Monday, July 13, 2009

I Knew It...

**Warning** Next post is not safe for the kiddies or the wimpy who don't like a good F-bomb every now and then.

Ahh yes being kinda... well super girly it is often quite a surprise to people when they find out just how much I curse in a days time. I don't mean to say the F-word so much it just comes out so naturally and any word that is a noun, verb and adjective should be used more often than just a regular word right??

Like when you are driving along and are soon-to-be really late for work and some idiot in a sedan gets in front of you in the left lane and starts going 55 mph when you are used to going 80 it feels fabulous to scream "GET OUTTA MY WAY YOU FUCKIN ASSHAT!!!" right? Well for me it does anyway so that's why when I was driving to work this morning and heard about this on radio I felt comforted to know that my brain is making me curse to help me with the pain of having to deal with a really horrible driver. If this is not the case for you, you can keep going along with your life saying things like "darn" and "sugar" when you are walking to the bathroom in the middle of the night and smash your toe into the nightstand.

Swearing Makes Pain More Tolerable
That muttered curse word that reflexively comes out when you stub your toe could actually make it easier to bear the throbbing pain, a new study suggests.
Swearing is a common response to pain, but no previous research has connected the uttering of an expletive to the actual physical
experience of pain.
"Swearing has been around for centuries and is an almost universal human linguistic phenomenon," said Richard Stephens of Keele University in England and one of the authors of the new study. "It taps into emotional brain centers and appears to arise in the right brain, whereas most
language production occurs in the left cerebral hemisphere of the brain."
Stephens and his fellow Keele researchers John Atkins and Andrew Kingston sought to test how swearing would affect an individual's
tolerance to pain. Because swearing often has an exaggerating effect that can overstate the severity of pain, the team thought that swearing would lessen a person's tolerance.
As it turned out, the opposite seems to be true.
The researchers enlisted 64 undergraduate volunteers and had them submerge their hand in a tub of ice water for as long as possible while repeating a swear word of their choice. The experiment was then repeated with the volunteer repeating a more common word that they would use to describe a table.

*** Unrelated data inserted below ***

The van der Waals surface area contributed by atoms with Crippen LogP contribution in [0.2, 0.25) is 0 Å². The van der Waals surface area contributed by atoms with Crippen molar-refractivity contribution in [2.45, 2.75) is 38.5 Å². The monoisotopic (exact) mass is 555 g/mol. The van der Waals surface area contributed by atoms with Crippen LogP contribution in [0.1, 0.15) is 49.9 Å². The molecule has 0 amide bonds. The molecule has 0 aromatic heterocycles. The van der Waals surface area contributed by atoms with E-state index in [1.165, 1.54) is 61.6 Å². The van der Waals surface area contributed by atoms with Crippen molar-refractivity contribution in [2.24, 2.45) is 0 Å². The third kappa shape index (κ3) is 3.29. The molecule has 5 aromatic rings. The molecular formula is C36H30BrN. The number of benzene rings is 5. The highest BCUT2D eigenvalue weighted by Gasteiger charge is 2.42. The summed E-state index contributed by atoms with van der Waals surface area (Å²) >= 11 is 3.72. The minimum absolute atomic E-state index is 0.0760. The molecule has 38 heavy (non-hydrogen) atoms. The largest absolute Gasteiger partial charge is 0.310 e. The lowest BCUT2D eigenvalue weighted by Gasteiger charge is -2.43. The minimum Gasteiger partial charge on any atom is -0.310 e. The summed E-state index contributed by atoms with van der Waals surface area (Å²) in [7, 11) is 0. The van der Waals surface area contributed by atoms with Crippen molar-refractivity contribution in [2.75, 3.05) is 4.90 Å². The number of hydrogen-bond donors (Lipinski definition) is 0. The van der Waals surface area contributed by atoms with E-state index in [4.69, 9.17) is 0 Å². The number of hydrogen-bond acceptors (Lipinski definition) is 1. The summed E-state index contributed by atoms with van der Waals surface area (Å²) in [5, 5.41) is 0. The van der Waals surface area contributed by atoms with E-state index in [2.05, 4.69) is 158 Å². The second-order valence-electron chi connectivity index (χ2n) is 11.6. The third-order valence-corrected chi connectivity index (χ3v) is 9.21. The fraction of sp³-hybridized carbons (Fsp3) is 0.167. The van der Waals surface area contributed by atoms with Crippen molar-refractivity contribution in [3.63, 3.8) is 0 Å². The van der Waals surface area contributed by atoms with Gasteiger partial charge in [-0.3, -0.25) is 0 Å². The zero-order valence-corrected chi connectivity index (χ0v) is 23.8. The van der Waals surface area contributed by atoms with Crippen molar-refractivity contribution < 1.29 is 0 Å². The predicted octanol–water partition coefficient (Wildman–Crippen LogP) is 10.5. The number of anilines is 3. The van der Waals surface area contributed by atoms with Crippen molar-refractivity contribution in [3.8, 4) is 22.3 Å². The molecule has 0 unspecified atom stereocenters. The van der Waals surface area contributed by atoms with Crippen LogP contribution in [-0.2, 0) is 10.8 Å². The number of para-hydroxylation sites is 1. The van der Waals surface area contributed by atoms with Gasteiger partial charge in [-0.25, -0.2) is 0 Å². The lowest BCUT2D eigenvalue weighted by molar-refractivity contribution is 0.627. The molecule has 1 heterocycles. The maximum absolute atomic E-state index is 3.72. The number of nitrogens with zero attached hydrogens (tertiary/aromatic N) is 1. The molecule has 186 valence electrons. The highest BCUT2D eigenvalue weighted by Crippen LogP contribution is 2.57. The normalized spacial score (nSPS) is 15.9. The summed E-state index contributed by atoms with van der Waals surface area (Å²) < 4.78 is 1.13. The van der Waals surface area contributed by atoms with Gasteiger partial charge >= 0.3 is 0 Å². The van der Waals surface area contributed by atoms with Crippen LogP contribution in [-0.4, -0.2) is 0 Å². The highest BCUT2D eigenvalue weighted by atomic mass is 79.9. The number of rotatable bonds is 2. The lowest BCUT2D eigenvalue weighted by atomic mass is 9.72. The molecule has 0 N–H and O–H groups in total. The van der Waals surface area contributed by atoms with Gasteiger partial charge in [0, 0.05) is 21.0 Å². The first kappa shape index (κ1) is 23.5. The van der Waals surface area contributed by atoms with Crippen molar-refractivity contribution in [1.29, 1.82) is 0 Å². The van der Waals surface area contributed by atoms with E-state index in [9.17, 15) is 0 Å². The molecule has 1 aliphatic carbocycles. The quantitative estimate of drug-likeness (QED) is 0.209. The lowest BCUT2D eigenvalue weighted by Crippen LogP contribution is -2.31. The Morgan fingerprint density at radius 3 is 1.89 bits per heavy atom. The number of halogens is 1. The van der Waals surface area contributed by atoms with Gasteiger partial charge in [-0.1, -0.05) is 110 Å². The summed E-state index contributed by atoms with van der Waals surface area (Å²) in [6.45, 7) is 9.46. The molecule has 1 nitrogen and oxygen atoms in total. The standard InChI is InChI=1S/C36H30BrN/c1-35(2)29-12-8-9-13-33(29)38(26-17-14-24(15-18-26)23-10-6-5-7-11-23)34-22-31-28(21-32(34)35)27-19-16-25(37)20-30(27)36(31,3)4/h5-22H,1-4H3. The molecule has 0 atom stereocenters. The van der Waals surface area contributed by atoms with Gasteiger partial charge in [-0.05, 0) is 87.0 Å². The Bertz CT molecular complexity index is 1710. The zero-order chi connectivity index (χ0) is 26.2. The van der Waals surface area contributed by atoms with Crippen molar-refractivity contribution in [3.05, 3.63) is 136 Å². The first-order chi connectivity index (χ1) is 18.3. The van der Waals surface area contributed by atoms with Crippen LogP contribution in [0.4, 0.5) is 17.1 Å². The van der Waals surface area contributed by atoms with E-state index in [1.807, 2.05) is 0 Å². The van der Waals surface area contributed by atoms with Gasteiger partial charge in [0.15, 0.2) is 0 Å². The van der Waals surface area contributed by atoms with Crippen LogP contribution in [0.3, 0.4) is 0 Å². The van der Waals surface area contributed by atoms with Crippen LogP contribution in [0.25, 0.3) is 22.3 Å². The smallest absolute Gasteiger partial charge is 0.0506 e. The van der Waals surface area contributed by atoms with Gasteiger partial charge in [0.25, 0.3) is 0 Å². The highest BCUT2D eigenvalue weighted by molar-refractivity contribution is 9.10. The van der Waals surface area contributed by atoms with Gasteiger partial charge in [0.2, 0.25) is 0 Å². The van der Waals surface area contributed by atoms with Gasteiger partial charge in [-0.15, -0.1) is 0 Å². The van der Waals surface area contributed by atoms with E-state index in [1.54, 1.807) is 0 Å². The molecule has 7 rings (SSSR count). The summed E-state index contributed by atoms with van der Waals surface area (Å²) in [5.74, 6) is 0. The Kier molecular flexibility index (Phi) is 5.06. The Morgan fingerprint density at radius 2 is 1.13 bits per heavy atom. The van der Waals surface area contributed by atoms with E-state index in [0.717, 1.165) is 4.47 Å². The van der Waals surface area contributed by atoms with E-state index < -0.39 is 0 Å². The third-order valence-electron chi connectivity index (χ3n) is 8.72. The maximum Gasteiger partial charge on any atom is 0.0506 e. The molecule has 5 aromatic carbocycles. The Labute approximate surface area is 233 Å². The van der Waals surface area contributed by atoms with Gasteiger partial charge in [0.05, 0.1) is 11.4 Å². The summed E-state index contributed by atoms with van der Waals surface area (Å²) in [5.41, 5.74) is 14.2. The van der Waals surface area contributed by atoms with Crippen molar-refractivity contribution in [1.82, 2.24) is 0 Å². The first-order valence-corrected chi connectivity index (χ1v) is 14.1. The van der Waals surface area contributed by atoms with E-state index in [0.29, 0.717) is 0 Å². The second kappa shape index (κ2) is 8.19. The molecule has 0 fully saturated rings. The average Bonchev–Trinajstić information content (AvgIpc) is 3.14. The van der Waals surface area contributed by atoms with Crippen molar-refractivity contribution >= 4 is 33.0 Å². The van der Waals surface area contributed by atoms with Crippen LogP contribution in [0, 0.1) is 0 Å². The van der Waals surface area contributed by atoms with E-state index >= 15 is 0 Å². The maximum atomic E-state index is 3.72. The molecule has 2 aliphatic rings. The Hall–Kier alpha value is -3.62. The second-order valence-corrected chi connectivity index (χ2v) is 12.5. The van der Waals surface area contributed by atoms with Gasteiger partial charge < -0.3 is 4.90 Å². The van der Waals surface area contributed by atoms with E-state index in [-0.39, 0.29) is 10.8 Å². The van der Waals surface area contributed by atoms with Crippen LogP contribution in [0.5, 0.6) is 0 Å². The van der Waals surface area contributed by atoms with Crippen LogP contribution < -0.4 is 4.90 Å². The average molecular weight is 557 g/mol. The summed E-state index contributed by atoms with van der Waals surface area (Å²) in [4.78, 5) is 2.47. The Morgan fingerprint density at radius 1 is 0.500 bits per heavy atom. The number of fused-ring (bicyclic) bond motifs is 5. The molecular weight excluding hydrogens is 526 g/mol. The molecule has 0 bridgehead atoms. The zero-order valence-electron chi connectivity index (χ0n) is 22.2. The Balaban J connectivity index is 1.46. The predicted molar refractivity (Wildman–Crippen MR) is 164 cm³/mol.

Contrary to what the researcher expected, the volunteers kept their hands submerged longer while repeating the swear word.
The researchers think that the increase in pain tolerance occurs because swearing triggers the body's natural
"fight-or-flight" response. Stephens and his colleagues suggest that swearing may increase aggression (seen in accelerated heart rates), which downplays weakness to appear stronger or more macho.
"Our research shows one potential reason why swearing developed and why it persists," Stephens said.


  1. Sometimes I need to say it. I just can't help myself.

  2. I am totally that driver who curses.

  3. Oh, I'm the same way...I wish I didn't curse as much, but sometimes there is just no other word that works.

  4. Asshat- what a funny word. Actually, for no reason at all the other day, a guy passed me on highway off-ramp (yep) and I let out a "That piece of shit!" My girlfriend stared at me and wondered where in the world that came from.
    I told her it just felt like a natural response.
    Now I'm vindicated.

  5. I curse like a sailor all the time! I can't help it, it just comes out.

    It's a good thing I'm not around children all day huh?

  6. I have a truckers mouth on me. But I do know when and where to lock it up!


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